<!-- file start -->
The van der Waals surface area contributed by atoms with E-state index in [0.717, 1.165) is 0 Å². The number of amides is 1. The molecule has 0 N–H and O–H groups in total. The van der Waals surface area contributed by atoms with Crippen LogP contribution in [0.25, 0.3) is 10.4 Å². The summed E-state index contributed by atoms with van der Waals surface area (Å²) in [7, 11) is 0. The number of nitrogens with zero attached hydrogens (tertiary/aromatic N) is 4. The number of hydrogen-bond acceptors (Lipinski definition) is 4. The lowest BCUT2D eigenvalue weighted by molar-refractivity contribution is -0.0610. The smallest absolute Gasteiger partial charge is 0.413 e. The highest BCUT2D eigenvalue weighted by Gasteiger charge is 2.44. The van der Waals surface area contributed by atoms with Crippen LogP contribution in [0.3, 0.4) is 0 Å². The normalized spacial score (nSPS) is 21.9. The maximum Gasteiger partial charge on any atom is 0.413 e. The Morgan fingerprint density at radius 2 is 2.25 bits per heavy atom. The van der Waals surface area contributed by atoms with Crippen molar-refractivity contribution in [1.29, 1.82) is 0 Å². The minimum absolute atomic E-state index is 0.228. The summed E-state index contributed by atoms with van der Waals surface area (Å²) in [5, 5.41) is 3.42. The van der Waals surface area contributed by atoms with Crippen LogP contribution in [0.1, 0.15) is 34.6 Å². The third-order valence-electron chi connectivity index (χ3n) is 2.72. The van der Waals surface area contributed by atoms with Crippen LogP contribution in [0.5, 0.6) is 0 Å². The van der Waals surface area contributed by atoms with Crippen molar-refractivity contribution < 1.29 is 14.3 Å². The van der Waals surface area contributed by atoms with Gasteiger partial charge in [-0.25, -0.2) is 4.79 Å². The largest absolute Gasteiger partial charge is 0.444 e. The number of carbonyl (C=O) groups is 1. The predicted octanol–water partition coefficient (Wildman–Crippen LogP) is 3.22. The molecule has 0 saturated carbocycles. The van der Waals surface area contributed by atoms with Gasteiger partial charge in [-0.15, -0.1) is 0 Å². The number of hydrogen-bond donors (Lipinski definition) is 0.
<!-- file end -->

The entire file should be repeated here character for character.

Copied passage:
The van der Waals surface area contributed by atoms with E-state index in [0.717, 1.165) is 0 Å². The number of amides is 1. The molecule has 0 N–H and O–H groups in total. The van der Waals surface area contributed by atoms with Crippen LogP contribution in [0.25, 0.3) is 10.4 Å². The summed E-state index contributed by atoms with van der Waals surface area (Å²) in [7, 11) is 0. The number of nitrogens with zero attached hydrogens (tertiary/aromatic N) is 4. The number of hydrogen-bond acceptors (Lipinski definition) is 4. The lowest BCUT2D eigenvalue weighted by molar-refractivity contribution is -0.0610. The smallest absolute Gasteiger partial charge is 0.413 e. The highest BCUT2D eigenvalue weighted by Gasteiger charge is 2.44. The van der Waals surface area contributed by atoms with Crippen LogP contribution in [0.3, 0.4) is 0 Å². The normalized spacial score (nSPS) is 21.9. The maximum Gasteiger partial charge on any atom is 0.413 e. The Morgan fingerprint density at radius 2 is 2.25 bits per heavy atom. The van der Waals surface area contributed by atoms with Crippen molar-refractivity contribution in [1.29, 1.82) is 0 Å². The minimum absolute atomic E-state index is 0.228. The summed E-state index contributed by atoms with van der Waals surface area (Å²) in [5, 5.41) is 3.42. The van der Waals surface area contributed by atoms with Crippen LogP contribution in [0.1, 0.15) is 34.6 Å². The third-order valence-electron chi connectivity index (χ3n) is 2.72. The van der Waals surface area contributed by atoms with Crippen LogP contribution in [0.5, 0.6) is 0 Å². The van der Waals surface area contributed by atoms with Crippen molar-refractivity contribution < 1.29 is 14.3 Å². The van der Waals surface area contributed by atoms with Gasteiger partial charge in [-0.25, -0.2) is 4.79 Å². The largest absolute Gasteiger partial charge is 0.444 e. The number of carbonyl (C=O) groups is 1. The predicted octanol–water partition coefficient (Wildman–Crippen LogP) is 3.22. The molecule has 0 saturated carbocycles. The van der Waals surface area contributed by atoms with Gasteiger partial charge in [-0.15, -0.1) is 0 Å². The number of hydrogen-bond donors (Lipinski definition) is 0.